Chances are, during your journey through inspiration, you've picked up some data that you don't need, or that doesn't fit the purpose for your design. It's the left brain's job to sift through what's been collected in the playground of the right brain, and decide what to keep and what to throw away. The left brain figures out the patterns and meanings (or alternate meanings) and sort of weaves them together.

This is where the dots get connected, and also when we compare our sensory input to the original criteria we defined in the initial stage of Identifying.



As you go back and forth between Inspire and Interpolate, your left brain has whittled down the data your right brain gathered during its journey through inspiration. Everything you need has been kept, and what you don't need is now gone. Somewhere in all that sea of sensory input is "the idea" you're intended to have, waiting patiently for you to find it. Imagine is the ultimate synthesis between the previous stages of Inspire and Interpolate. The unification of these stages results in the birth of your idea—your “Aha!” moment.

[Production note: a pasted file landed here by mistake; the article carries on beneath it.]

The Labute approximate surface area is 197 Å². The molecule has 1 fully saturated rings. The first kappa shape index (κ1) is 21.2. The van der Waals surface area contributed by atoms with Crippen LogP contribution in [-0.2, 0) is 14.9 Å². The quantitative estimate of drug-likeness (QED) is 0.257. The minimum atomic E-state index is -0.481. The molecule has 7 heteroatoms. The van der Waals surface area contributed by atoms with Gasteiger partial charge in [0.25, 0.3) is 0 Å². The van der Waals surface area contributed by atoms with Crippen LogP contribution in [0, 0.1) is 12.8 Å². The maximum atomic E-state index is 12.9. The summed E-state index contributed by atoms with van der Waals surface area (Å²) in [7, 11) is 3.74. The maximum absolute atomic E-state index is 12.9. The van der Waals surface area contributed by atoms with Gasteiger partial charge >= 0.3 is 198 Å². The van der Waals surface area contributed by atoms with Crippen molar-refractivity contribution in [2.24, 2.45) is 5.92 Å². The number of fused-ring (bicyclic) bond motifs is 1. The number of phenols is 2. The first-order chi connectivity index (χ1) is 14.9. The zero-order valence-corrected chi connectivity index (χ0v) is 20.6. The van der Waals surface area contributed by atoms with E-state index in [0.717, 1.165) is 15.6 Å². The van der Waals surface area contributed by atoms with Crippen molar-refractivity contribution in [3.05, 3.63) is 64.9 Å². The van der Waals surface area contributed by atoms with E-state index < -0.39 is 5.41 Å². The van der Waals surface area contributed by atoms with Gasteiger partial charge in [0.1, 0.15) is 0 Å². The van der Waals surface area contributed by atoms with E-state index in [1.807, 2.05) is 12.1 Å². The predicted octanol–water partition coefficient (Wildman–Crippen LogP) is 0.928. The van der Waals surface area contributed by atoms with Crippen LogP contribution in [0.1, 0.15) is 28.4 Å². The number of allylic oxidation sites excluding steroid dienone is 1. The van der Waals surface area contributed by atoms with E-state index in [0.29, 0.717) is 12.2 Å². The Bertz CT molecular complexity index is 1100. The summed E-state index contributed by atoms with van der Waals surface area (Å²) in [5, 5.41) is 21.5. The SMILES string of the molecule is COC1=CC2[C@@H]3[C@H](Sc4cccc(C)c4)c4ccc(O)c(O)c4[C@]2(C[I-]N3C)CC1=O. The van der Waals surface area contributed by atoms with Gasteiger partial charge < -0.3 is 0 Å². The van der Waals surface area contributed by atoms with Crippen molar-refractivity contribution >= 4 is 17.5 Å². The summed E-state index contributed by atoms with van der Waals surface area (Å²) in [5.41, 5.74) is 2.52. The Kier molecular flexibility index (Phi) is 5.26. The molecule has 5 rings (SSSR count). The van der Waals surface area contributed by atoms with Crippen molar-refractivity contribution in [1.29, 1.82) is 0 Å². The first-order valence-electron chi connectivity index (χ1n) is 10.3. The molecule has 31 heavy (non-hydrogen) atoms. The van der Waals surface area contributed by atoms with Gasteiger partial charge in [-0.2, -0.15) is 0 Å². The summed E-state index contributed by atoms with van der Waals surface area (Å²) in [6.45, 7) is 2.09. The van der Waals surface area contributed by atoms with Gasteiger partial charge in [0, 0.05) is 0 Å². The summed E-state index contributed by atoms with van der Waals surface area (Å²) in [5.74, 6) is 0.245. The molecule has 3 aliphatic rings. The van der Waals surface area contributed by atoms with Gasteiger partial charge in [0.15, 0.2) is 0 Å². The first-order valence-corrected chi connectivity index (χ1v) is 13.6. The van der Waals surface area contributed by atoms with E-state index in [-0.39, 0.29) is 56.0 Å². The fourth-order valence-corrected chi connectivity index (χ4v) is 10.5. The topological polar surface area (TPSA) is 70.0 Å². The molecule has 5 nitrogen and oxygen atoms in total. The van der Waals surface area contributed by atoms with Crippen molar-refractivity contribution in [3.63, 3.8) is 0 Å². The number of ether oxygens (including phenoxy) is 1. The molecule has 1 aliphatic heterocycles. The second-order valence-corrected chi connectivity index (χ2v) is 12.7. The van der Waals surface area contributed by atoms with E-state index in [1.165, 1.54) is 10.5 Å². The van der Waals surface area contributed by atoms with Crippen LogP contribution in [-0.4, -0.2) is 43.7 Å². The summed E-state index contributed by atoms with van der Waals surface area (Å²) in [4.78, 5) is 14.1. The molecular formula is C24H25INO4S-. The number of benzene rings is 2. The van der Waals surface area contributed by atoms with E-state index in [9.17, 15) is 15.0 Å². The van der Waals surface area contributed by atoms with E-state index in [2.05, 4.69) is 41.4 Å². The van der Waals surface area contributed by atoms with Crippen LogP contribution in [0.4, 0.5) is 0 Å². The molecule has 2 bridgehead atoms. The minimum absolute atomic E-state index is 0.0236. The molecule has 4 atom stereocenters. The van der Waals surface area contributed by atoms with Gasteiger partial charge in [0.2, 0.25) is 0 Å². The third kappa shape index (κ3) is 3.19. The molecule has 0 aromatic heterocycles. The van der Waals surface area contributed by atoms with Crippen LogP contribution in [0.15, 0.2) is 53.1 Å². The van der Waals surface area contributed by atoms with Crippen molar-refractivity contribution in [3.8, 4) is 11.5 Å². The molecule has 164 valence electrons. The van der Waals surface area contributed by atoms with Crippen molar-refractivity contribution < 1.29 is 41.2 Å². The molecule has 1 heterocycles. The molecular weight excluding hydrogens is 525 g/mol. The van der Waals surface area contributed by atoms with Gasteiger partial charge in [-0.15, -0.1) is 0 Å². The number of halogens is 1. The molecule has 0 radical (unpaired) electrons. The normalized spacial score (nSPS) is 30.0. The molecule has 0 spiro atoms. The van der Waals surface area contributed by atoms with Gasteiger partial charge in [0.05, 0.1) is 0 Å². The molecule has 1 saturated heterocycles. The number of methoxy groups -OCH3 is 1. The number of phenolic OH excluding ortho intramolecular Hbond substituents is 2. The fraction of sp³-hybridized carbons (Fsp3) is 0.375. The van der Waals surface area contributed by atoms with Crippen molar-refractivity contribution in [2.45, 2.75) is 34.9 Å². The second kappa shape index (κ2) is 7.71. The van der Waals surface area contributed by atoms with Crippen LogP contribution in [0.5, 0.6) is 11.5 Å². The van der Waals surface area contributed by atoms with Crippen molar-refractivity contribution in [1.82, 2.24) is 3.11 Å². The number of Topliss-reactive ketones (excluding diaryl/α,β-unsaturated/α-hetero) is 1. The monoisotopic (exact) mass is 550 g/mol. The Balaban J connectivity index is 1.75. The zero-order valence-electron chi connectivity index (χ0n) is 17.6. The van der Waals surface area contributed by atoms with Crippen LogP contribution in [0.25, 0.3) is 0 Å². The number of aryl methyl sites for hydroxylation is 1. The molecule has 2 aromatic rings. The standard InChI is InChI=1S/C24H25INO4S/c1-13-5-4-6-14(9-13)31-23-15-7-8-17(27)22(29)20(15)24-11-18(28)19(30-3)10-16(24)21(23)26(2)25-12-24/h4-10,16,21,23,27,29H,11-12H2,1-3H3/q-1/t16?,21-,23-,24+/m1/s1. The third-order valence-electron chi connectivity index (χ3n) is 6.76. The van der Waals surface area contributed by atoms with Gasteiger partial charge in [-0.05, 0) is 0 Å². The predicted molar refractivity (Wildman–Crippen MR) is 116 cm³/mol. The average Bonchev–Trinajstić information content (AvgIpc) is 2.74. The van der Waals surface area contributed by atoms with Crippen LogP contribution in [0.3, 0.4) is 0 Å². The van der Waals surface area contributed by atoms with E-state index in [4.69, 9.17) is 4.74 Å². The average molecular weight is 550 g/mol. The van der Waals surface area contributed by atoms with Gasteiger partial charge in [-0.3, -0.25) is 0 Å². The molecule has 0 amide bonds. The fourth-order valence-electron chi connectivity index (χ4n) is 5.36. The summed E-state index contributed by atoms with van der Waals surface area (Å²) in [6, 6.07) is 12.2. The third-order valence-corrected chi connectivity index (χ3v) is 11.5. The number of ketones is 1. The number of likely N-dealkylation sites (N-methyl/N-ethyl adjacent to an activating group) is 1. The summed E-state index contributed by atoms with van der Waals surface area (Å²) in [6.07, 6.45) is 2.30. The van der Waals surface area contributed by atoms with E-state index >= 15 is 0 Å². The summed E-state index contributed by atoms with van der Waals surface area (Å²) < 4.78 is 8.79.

In the last phase, we inspect our idea and look at it with open minds and critical eyes. Now that it's a reality we can ask ourselves questions about the effectiveness and feasibility of the new idea, and if it can be accomplished within an existing timeframe and budget.

You might discover the answer is “no” on all counts. That's fine—it doesn't mean your idea is a throwaway. You can save it and use it elsewhere, or it may just need some tweaking (which could lead to new ideas). Like all the 21st Century Fluencies, Creativity Fluency is a cyclical process. You may need to toggle back and forth between the stages as you expand and adjust your process.


  • One of the ways that businesses scrutinize new ideas is with a SWOT analysis—learn how to do that here on Business News Daily.
  • PR Daily has 6 solid ways to analyze your creative ideas in this article.
  • Similar to SWOT, the SOAR technique uses a constructive approach to analyzing creativity and creative ideas.

Additional Resources to Enjoy